NoSQL: Although many believe NoSQL implies no more SQL, the term actually means “not only SQL.” NoSQL is a new class of data management tools that abandons traditional relational data management principles and allows organizations to stores massive amounts of diverse data, in many cases, with no schema. The term NoSQL has existed since 1998, but it has only recently grown in popularity as businesses embrace the tools. NoSQL data stores include everything from key value stores to object databases and few standards exist in the space. NoSQL databases often lack relational database features like ACID transactions, but can easily scale across multiple machines. Open source projects like MongoDB, Cassandra and Hbase have gained increasing interest in recent years, but the market is still immature and many products don’t have the level of stability or support necessary for enterprise use, but vendors are moving rapidly to close holes.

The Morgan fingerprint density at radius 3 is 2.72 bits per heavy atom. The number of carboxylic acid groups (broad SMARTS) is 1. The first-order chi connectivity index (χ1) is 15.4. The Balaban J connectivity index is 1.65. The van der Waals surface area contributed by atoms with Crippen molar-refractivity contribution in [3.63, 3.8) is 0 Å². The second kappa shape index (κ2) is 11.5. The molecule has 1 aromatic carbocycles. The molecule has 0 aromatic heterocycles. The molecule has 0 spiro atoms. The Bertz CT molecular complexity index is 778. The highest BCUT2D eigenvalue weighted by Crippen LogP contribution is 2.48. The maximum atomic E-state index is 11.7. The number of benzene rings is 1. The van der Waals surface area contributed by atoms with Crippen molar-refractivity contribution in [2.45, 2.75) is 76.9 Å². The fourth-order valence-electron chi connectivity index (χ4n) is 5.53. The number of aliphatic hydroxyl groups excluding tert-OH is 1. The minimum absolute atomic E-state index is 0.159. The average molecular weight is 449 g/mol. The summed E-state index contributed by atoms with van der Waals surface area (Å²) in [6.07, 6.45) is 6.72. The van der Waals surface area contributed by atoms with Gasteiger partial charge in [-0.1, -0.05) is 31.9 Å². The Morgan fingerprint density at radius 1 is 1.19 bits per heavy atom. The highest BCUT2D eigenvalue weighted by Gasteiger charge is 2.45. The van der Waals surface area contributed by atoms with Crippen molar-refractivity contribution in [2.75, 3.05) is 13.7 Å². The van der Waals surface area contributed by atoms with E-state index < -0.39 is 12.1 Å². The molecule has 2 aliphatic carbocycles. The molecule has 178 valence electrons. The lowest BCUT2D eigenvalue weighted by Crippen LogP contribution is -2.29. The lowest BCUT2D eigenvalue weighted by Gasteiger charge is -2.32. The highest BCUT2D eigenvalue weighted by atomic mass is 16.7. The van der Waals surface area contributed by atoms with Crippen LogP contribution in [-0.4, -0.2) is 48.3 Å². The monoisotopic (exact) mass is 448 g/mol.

In Memory Databases: A class of databases that store data in transient memory instead of on disk, which eliminates the latency associated with I/O making them much faster than traditional databases. In-memory databases have existed for years, but the rise of cheap memory has renewed interest and led to the emergence of products like SAP Hana and Oracle Times Ten. Enterprises are taking notice because the tools promise performance improvements that can be a thousand times faster than traditional repositories.
NewSQL: Relational databases and NoSQL are still not enough to store and manage continually shifting and growing data stores. Yet another technology has emerged, NewSQL, which includes products like SQLFire and StormDB. NewSQL databases can be thought of as a hybrid between NoSQL and traditional SQL-based relational databases. They provide the scalability and performance of NoSQL systems, but also offer ACID guarantees of a traditional database system. NewSQL systems generally target use cases that involve:
- a large number of short-lived transactions
- the same queries repeatedly with different inputs
- indexed information in a single structure (no complex joins/full table scans)
While this is only a small fraction of the jargon that is associated with the quickly growing field of big data, these terms, when used appropriately, will allow even a big data novice to sound like a seasoned professional.